A Answers (11)
The difference between "good cholesterol" and "bad cholesterol relates to the type of carrier molecule that transports the cholesterol.
Cholesterol and other fats can't dissolve in water, which means they also can't dissolve in blood. Carrier molecules (also called apoproteins) are made of protein. When these apoproteins join with cholesterol, they form the compound lipoproteins. The amount of protein in the molecule determines the density of lipoproteins.
"Bad" cholesterol is low-density lipoprotein (called LDL). It is the major cholesterol carrier in the blood. Especially high levels of LDLs are associated with atherosclerosis, the build-up of plaques that narrow or block blood vessels.
"Good" cholesterol is high-density lipoprotein (called HDL). A greater level of HDL is thought to provide some protection against artery blockage (think of this as drain cleaner you pour down a clogged sink).
A third group of carrier molecules, called very low-density lipoproteins (or VLDL) are converted to LDL after delivering triglycerides to muscles and fat tissue.
Levels of HDL, LDL and total cholesterol are indicators for atherosclerosis and heart attack risk. Those with a cholesterol level of 275 or greater are at significant risk for a heart attack (200 or less is desirable). This is true even with a favorable HDL level. Those who have normal cholesterol levels but low HDL also are at increased risk for a heart attack.
Do you know what your cholesterol is? If so, do you know what the numbers mean? Bad cholesterol is a risk factor for heart disease that plays a part in building plaque in arteries. What our cholesterol looks like depends on three factors: genetics, diet and exercise.
Total cholesterol numbers don’t mean very much, which is why you have to look at the breakdown. Low-density lipoprotein (LDL),or "bad cholesterol," is more stable over time and is significantly affected by the ingestion of animal fats. Triglycerides are the free fats which run around in the bloodstream, vary more on a day-to-day basis and are affected by both fat and carbohydrate intake. If elevated, both of these parts of the total cholesterol put you at higher risk of heart disease.
High-density lipoprotein (HDL), or "good cholesterol," is the only number that you want to be high. Although very genetically based, it is positively affected by regular physical activity. High HDL is somewhat protective against heart disease.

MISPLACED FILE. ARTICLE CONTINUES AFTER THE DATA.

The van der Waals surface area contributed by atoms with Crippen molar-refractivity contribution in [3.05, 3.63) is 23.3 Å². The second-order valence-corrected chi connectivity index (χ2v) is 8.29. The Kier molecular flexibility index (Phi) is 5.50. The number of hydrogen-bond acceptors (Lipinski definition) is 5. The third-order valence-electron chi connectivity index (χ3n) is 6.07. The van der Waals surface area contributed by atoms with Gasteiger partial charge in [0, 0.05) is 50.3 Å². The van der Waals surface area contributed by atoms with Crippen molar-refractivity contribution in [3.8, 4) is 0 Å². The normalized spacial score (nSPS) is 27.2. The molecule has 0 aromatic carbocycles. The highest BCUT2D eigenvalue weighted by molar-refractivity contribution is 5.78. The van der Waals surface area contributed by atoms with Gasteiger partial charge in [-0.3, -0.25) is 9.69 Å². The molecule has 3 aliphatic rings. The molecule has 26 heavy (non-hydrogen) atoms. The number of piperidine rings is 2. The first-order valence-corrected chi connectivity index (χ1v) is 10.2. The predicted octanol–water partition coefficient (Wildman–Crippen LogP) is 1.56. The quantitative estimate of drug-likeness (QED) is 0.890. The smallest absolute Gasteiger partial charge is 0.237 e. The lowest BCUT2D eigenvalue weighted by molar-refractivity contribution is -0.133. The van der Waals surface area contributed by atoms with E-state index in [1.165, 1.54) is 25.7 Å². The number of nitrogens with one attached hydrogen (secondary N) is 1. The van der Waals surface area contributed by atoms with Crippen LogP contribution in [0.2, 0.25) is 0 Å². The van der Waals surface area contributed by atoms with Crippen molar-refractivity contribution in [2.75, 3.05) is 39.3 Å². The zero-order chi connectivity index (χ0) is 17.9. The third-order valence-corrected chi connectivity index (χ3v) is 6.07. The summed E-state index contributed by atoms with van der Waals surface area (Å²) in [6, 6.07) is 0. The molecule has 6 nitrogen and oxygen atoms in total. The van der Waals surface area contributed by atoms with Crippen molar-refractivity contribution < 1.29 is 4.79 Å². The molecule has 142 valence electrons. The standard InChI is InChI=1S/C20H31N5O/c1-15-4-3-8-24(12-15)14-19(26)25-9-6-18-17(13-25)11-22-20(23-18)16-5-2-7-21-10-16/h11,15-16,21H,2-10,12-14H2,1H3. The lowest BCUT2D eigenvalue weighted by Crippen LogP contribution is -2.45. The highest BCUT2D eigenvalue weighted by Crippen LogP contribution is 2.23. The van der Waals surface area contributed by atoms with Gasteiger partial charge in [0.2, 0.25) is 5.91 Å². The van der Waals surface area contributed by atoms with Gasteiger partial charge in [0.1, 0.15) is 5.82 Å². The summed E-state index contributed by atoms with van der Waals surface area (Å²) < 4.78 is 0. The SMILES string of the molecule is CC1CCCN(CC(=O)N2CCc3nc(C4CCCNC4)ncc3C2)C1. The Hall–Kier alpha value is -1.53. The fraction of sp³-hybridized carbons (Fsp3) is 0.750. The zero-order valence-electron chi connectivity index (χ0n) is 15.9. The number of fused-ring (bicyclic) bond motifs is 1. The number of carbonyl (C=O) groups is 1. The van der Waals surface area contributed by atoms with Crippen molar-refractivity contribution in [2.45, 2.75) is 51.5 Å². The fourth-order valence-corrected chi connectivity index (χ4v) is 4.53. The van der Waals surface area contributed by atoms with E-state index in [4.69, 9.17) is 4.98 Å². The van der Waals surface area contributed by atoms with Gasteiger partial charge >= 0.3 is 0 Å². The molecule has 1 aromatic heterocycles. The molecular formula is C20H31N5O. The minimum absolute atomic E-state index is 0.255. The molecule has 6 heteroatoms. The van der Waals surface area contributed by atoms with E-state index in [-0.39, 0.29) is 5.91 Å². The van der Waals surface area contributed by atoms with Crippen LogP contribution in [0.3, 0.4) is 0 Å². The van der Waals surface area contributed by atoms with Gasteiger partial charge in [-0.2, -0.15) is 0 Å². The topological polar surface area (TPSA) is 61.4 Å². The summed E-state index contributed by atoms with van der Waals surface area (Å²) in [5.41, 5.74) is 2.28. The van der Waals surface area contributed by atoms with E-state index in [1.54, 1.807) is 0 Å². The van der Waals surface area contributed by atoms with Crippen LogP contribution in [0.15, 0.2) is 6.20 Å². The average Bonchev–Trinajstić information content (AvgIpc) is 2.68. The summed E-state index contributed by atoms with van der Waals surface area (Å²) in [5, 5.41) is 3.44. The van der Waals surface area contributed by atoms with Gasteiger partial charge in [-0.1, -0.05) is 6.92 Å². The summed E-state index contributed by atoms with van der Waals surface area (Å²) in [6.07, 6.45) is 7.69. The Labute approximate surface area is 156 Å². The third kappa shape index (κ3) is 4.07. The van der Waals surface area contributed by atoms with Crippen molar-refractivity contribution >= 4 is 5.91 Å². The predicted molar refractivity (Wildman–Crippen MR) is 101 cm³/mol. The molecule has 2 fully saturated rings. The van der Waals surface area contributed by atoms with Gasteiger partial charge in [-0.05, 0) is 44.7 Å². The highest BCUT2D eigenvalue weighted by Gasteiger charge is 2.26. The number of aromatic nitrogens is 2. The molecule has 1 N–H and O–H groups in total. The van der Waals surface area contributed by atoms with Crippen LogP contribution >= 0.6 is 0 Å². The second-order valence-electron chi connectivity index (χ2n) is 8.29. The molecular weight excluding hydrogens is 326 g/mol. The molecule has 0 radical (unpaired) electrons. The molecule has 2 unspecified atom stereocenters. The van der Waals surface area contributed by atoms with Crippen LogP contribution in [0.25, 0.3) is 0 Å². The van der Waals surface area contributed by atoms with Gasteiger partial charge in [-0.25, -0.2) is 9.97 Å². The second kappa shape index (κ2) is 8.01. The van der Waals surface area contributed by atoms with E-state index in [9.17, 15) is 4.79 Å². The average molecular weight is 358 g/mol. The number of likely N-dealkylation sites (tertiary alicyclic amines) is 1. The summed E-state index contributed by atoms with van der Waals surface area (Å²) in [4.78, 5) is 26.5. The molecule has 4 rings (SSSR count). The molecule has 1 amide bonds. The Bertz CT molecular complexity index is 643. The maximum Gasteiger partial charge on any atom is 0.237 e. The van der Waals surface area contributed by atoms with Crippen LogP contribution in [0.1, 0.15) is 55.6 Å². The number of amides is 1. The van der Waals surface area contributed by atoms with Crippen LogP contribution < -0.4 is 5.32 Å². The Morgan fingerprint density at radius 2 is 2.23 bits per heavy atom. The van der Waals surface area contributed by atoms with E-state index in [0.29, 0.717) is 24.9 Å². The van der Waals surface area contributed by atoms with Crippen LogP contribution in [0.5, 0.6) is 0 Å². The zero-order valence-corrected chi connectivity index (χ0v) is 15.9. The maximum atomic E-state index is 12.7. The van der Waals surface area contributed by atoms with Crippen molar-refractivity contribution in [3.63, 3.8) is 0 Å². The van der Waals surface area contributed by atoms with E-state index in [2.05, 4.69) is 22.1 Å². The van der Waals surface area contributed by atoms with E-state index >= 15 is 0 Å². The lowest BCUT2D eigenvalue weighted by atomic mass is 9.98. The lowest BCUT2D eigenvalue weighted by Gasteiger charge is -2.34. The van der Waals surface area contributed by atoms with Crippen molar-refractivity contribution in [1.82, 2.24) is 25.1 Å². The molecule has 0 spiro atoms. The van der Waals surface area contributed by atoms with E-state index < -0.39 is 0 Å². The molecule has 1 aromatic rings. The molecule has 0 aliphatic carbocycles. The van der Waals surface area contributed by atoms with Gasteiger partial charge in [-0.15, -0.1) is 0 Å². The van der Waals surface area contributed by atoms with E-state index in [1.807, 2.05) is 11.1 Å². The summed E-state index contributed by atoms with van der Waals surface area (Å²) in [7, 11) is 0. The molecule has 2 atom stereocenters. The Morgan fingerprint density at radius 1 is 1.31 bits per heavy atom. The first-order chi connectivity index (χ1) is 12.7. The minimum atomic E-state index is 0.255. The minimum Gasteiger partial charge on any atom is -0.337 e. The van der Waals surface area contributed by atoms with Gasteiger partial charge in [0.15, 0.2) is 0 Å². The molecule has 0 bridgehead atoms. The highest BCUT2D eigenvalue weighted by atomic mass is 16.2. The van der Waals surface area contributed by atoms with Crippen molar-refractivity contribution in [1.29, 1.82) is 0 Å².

Eating a more plant-based diet is helpful because there is no cholesterol in plants! Stay away from foods high in animal fat such as red meat (e.g., beef and pork), eggs, butter and cheese.
Most people know that there are two types of "cholesterol" — the good and the bad, but forget which is which.
The good is the HDL, which stands for high-density lipoprotein; and the bad is the LDL, which stands for low-density lipoprotein.
Since cholesterol cannot dissolve in the blood, it has to be transported between cells by carriers called lipoproteins. The two types of lipids, along with triglycerides, make up your total cholesterol count, which can be determined through a blood test.
HDL is considered the "good" cholesterol because high levels of HDL seem to protect against heart attack. Too much LDL (the bad cholesterol) can build up in the inner walls of the arteries that feed the heart and brain. This can lead to increased risk for heart attack or stroke.
Good cholesterol, or HDL, seems to protect against heart attacks. Bad cholesterol, or LDL, sticks to the inside walls of arteries. It helps form plaque, which can slow or block the flow of blood carrying oxygen and nutrients to your heart and brain. Watch this animation to learn more about cholesterol.
Good cholesterol, HDL, is more protective and bad cholesterol, LDL, can predispose you to heart disease and stroke. Watch Randy Bergman, MD, of Northeast Methodist Hospital, explain the difference.
Good HDL cholesterol prevents clogged arteries that are caused by bad LDL cholesterol sticking to the inside walls of blood vessels. The good cholesterol can help to remove some of the deposits in arteries that cause heart attacks and strokes. If you think your arteries as roads, then the bad cholesterol is like trash blocking a road and the good cholesterol is like garbage trucks that remove the trash.